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Wednesday, August 09, 2017

Debating British monarchy

Debating British monarchy | Podcast | History Extra

"[On George V] He was terribly good as being the father of his people. He wasn't very good at being the father of his own children...

For the first twenty six years of his life George the Fifth as he became did not expect to become king and he went on to be a hugely successful king. And many, certainly in modern times, of this country's most successful monarchs - Queen Victoria, George the Fifth, George the Sixth, the present Queen were not born expecting that they would rein.

So one of the slightly quixotic conclusions that one might draw from this and I can't suppose this would necessarily play all that well at Highgrove House is that the best preparation to be a monarch is not to be born expecting to be a monarch... Maybe actually if you're going to be a monarch who reigns rather than rules, maybe it's a positive advantage not to be very well educated. I mean that sounds slightly perverse and again it may not play very well at Highgrove but there is a kind of case for that...

There were two different parts of the English constitution - the dignified part and the efficient part and the efficient part allegedly was the cabinet and the House of Commons and the dignified part was the monarchy and the House of Lords and Bagehot said that a monarch had three rights - to warn, to encourage and to be consulted and this is often trotted out as the essence of how to be a constitutional monarch...

'All the kings we're talking about here like all the other forty one subjects of these books and like Elizabeth the Second today were crowned and anointed with holy oil in a ceremony full of mystery and sanctity... If Prince Charles, when he becomes King, wishes to be crowned not just Defender of the Faith which is of course the Protestant faith in a Protestant service but Defender of All Faiths. There's going to have to be some very nifty theological footwork to try to make that work.'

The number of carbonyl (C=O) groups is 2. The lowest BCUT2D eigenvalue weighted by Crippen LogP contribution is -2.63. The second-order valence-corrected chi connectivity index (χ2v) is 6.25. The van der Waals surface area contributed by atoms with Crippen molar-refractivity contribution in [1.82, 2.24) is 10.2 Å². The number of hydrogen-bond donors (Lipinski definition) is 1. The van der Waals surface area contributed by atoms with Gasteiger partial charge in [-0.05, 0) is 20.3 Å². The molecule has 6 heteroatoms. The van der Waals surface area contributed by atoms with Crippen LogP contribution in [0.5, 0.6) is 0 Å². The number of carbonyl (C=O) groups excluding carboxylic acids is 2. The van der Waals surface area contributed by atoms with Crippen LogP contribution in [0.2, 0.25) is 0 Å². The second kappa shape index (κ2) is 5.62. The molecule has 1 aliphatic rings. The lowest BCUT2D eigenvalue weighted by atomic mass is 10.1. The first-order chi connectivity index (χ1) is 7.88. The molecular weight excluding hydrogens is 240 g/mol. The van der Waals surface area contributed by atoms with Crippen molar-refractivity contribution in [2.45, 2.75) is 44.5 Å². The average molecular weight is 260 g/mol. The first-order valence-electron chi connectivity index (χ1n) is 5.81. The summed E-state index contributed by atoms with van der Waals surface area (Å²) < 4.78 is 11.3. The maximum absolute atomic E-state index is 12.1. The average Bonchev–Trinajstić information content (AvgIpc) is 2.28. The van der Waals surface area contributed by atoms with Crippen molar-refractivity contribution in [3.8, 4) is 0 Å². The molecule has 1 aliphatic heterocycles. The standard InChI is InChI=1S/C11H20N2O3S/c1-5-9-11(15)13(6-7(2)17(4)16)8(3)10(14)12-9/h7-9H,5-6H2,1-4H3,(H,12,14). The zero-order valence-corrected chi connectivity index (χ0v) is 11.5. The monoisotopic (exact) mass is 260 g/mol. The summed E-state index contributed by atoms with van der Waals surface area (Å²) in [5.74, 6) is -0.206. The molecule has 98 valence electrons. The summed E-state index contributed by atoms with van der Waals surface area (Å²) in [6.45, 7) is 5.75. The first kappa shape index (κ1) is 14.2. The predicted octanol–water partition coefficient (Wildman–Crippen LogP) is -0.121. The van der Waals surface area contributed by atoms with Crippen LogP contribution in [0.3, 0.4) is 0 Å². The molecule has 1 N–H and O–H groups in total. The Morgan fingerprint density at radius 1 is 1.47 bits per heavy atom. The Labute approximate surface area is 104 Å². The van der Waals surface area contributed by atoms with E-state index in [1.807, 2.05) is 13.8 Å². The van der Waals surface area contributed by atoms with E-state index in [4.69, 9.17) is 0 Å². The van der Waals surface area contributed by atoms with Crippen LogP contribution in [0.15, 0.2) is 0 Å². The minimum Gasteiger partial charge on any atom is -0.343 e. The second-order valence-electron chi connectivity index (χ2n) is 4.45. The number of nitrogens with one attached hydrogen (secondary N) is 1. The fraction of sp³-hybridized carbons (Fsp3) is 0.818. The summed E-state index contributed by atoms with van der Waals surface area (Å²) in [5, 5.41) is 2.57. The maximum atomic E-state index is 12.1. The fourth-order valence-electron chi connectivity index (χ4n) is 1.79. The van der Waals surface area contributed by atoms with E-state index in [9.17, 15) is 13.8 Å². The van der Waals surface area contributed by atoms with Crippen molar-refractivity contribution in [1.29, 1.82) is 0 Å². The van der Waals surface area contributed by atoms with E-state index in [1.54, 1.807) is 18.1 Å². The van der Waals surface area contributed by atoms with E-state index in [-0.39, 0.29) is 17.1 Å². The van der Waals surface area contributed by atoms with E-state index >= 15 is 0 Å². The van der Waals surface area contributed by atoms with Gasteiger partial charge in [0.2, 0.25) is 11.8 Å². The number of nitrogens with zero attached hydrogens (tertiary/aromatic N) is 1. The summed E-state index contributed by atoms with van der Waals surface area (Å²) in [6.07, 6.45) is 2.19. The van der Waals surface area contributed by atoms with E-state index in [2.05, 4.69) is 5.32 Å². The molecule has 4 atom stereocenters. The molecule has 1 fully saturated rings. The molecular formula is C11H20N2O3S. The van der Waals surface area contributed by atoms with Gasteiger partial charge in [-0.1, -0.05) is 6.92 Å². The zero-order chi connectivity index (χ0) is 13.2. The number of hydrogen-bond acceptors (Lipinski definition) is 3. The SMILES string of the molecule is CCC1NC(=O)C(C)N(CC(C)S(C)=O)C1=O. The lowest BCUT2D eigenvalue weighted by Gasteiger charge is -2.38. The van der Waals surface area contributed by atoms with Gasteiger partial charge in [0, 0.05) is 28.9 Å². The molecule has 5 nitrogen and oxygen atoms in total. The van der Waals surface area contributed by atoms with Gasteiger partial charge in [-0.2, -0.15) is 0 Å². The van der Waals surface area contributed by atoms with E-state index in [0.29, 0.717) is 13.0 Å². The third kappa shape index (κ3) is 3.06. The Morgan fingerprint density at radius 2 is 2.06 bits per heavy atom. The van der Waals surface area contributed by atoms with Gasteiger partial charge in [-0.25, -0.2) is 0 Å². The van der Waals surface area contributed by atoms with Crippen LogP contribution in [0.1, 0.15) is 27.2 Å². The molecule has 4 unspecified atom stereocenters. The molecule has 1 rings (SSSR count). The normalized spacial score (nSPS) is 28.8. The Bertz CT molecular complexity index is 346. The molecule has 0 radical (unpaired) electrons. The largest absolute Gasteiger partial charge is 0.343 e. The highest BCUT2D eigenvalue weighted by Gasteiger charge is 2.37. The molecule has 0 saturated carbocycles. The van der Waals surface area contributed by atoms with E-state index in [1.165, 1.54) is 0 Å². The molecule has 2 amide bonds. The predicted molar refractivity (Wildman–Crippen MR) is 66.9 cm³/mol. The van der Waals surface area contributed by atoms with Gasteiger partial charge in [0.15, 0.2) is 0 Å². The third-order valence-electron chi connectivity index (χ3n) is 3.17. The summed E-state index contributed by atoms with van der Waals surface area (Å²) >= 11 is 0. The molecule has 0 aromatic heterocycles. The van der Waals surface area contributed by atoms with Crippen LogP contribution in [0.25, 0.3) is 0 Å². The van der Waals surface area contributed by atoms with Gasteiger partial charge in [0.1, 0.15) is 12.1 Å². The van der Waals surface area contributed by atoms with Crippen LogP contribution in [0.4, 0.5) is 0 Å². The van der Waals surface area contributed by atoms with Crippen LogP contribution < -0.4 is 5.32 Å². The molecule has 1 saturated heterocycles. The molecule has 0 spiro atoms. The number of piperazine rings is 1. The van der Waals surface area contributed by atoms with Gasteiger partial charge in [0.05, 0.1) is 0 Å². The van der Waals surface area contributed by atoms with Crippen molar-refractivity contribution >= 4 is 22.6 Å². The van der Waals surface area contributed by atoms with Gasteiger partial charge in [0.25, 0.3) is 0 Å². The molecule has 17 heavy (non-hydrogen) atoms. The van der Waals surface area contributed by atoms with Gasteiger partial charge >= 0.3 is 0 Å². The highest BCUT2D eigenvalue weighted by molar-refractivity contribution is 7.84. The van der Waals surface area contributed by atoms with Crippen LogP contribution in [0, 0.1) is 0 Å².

'At which the English monarchy has of course excelled since the sixteenth century'...

Monarchs historically are generically male and that's because they're supposed to be warrior kings and philosopher kings and lawgivers. And that's historically what monarchs were supposed to do in a time when they ruled. Whereas constitutional monarchy is in a sense emasculated monarchy. They don't do any of those things anymore.

And there's a sense in which it's feminised monarchy. It's much easier for a woman to be a constitutional monarch I think than for a man because if you are a man you are still hankering after these macho things. Doing things, interfering. Whereas actually the point of being a constitutional monarch is that you don't interfere. And the Queen has done that very brilliantly I think. We don't really know what the Queen thinks about anything and to have sustained that across sixty years is a truly extraordinary-'

'And culturally we are used to the idea of figureheads being female. That figureheads on ships are female, statues of great conceptual qualities: justice or liberty are female'...

'Part of the challenge of constitutional monarchy is finding other things for them to do... finding alternative things for them to do which keep them occupied, keep them in the public eye but keep them out of the business of government is in a sense the challenge of constitutional monarchy'"
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